She said she’d never heard anyone talk about the war, not anyone that had been in it anyway.
At the end of the summer, Lily went to Seattle, but at Christmas came home heavy around the middle and depressed. Bill greeted her at the train station with the box of flat casual white slip-ons. The following Saturday she wore them beneath her wedding dress. Richard had just gotten Bill a truckdriving job in Fairbanks. Lily and Bill’s honeymoon was spent on the Alaskan Highway. They arrived in Fairbanks the second week of January and never went back. William Jr., the first of eight, was born in May. They called him Willy.
Bill took Lily’s wedding shoes out of the box and rubbed them. Then he cried. The tears confused him. He hadn’t felt tears on his face since Martin had died. They tried to make him cry at the treatment center, but he couldn’t think of anything sad enough.
He stood for a while longer, thinking about his young wife and his young self. He looked out the window. Part of the shed roof was missing. He wondered whether it happened while he was in treatment or years ago.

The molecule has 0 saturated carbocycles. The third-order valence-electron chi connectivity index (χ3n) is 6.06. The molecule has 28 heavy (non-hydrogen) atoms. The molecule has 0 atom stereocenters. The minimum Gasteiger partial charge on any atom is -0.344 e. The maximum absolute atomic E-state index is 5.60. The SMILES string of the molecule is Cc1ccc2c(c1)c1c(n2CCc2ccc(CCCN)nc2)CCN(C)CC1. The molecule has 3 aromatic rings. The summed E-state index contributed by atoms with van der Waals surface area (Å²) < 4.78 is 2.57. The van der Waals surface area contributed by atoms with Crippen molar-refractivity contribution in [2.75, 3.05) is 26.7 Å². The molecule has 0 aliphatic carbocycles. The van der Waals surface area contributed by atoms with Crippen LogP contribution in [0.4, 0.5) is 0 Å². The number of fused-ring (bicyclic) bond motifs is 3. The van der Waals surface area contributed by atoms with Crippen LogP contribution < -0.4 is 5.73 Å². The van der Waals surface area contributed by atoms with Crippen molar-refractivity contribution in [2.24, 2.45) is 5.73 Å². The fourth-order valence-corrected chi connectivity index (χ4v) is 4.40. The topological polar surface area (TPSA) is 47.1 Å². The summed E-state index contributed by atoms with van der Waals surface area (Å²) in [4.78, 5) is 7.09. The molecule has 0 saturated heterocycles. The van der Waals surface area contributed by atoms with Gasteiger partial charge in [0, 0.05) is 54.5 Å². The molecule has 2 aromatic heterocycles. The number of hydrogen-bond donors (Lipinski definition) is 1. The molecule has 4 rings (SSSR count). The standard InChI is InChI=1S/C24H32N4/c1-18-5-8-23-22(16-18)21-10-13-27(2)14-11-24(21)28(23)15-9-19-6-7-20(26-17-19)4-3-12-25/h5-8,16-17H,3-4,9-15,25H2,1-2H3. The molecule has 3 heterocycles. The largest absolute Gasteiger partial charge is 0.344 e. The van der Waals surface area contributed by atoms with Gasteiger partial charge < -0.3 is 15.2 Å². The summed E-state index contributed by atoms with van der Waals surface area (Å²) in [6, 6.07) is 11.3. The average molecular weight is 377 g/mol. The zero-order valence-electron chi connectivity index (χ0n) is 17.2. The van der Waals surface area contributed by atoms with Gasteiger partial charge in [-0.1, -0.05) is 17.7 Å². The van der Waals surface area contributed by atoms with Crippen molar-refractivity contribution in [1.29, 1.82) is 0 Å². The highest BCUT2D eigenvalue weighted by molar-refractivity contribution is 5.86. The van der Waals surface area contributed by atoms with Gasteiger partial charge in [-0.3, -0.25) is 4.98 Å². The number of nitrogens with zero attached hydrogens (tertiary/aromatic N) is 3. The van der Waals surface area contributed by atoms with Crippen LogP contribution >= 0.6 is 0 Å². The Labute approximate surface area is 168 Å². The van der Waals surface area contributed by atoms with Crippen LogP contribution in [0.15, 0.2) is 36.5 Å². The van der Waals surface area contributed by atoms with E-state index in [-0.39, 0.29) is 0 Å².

He put the shoes back in the box and placed them onto the bed in the connecting bedroom. He continued searching for the Crown Royal miniatures. It took him a while. He cursed Richard again. He was about to give up when he remembered he put the whiskey in a big, black garbage bag containing his old army gear. He found the bag in the corner, near the door. He took the box of whiskey out of the bag, not lingering on his old uniform. He opened the back door, and threw the army gear onto the snow in the backyard. He wiped his tears off his face and slammed a shot of whiskey down his throat. It burned like hell. He threw the empty bottle of Crown into the storage pile and opened another one, slammed it, and tossed it in the same direction as the last one. The more he drank the less it burned. Then he stuffed the remaining Crown shooters into the pockets of his Levi’s and the pocket of his white undershirt.
He left the back porch, taking the box of wedding shoes from the adjoining bedroom with him.